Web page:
Train drivers will go on strike again next month in an escalation of the long-running dispute over pay and conditions on the railway, with a 24-hour strike at 12 companies that will stop many services across Great Britain.
The action by the Aslef union on 15 September will bring to a standstill the main intercity routes from London to the Midlands, the of north England, and Scotland and Wales, as well as commuter services in the south-east, Midlands and north, and the London Overground.
Aslef said it regretted disrupting passengers but drivers could not accept a further pay freeze, after no increase in salary since 2019.
Drivers at three more train companies – Chiltern Railways, Northern and TransPennine Express – have joined the strike, after ballots were rerun because of technicalities. After two coordinated strikes by Aslef in July and August, the stoppage in September is likely to be its most disruptive to date.
The other affected services will be Avanti West Coast, CrossCountry, Greater Anglia, Great Western Railway, Hull Trains, LNER, London Overground and Southeastern, and West Midlands Trains.
Mick Whelan, the general secretary of Aslef, said: “We regret that, once again, passengers are going to be inconvenienced. We don’t want to go on strike – withdrawing our labour, although a fundamental human right, is always a last resort for a trade union – but the train companies have forced our hand.”
With inflation now in double figures, Whelan said, “They want train drivers to take a real terms pay cut - to work just as hard this year as last, but for 10% less.
“We want the companies – which are making big profits, and paying their chief executives enormous salaries and bonuses – to make a proper pay offer to help our members keep up with the increase in the cost of living.”
Earlier, the Transport Salaried Staffs’ Association announced that thousands of its members working for Network Rail and nine train companies would strike from midday on Monday 26 September until noon the following day.
The TSSA leadership said it would be “looking for support” from Labour MPs on the picket line, with the strike timed to coincide with the party’s autumn conference in Liverpool.
Manuel Cortes, the union’s general secretary, said he would be standing on the picket line in Liverpool and “encouraging fellow delegates and Labour MPs to do likewise, so they can rightly show they stand shoulder to shoulder with those fighting the Tories’ cost of living crisis”.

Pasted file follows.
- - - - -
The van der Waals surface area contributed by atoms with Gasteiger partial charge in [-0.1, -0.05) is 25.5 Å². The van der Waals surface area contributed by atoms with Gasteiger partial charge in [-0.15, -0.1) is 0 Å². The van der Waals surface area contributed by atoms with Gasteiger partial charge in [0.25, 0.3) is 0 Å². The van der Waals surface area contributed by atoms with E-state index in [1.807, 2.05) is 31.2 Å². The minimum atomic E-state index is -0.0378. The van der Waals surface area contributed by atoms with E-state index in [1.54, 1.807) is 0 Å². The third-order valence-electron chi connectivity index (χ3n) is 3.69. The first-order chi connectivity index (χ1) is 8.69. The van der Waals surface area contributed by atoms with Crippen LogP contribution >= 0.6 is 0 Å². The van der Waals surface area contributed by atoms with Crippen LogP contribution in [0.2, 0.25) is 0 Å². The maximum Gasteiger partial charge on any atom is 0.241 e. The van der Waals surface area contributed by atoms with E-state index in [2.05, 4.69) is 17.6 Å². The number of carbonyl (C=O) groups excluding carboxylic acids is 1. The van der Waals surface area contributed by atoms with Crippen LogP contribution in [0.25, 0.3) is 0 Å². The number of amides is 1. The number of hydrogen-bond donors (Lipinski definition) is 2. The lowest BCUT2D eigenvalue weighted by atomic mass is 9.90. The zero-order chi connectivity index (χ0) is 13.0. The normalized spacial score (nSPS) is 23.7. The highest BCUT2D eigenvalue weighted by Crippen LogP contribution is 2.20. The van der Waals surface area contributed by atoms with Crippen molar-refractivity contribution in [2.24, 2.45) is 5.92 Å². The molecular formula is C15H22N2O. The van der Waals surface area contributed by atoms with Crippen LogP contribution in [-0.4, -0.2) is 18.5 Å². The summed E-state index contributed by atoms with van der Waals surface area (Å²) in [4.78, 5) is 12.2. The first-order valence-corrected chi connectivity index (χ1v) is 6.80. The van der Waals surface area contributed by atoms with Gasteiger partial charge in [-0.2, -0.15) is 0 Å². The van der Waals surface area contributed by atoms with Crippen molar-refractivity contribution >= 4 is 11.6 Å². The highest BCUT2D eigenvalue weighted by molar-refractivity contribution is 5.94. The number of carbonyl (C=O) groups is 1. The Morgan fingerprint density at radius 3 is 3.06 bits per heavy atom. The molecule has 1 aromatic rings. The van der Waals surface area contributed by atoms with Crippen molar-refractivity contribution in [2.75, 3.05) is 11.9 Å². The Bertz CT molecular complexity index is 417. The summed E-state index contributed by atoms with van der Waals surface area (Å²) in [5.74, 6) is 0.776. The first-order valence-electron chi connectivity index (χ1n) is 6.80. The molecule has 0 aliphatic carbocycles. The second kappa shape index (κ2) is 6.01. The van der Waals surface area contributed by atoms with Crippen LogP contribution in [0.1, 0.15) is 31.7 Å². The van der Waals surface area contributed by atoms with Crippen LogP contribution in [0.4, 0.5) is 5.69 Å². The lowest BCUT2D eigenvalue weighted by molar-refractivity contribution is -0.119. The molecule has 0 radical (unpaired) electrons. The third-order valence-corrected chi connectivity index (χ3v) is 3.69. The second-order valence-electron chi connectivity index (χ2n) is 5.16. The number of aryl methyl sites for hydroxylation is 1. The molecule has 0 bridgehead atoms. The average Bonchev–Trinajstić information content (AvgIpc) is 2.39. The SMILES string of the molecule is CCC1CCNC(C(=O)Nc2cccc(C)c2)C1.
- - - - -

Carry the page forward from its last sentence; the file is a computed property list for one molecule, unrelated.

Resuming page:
Most of the TSSA train staff are in roles that would not stop services. Network Rail sources said they were confident that significant disruption would not occur unless other unions joined the strike.
However, the larger National Union of Rail, Maritime and Transport Workers is likely to call further rail strike dates in the coming weeks and could coordinate action. About 2,500 TSSA members, including rail traffic controllers, went on strike on 18 and 20 August, the same days as RMT members, leading to a substantial reduction in rail services.
A spokesperson for the Department for Transport said union leaders were again “choosing self-defeating strike action over constructive talks, not only disrupting the lives of millions who rely on these services but jeopardising the future of the railways and their own members’ livelihoods.
“These reforms deliver the modernisations our rail network urgently needs, are essential to the future of rail, and will happen. Strikes will not change this.”
The RMT has signalled further tube strikes are likely to take place after a funding deal with the government announced on Tuesday left Transport for London pensions facing a possible overhaul. Mick Lynch, the RMT general secretary, said it the deal was “shameful” and would be “resisted through further strike action”.
Labour attacked the government’s “staggering complacency” over the crisis in the railways, with the country’s main intercity rail service, Avanti west coast, continuing to run a reduced service between strikes. About a third of the scheduled trains have been cancelled owing to a lack of drivers volunteering to work on rest days, which the firm has described as “unofficial strike action”.
The firm was running an estimated 211,000 fewer seats a week, leaving passengers facing crowded services, Labour said. Louise Haigh, the shadow transport secretary, said: “This fiasco is causing real damage to the regional economy and passengers. The secretary of state has shown staggering complacency, refusing to lift a finger to tackle the chaos.”
Ministers should “strip this failing operator of the contract, claw back taxpayers’ money being handed over for services that aren’t running, and put in place an urgent plan to restore these services”, she added.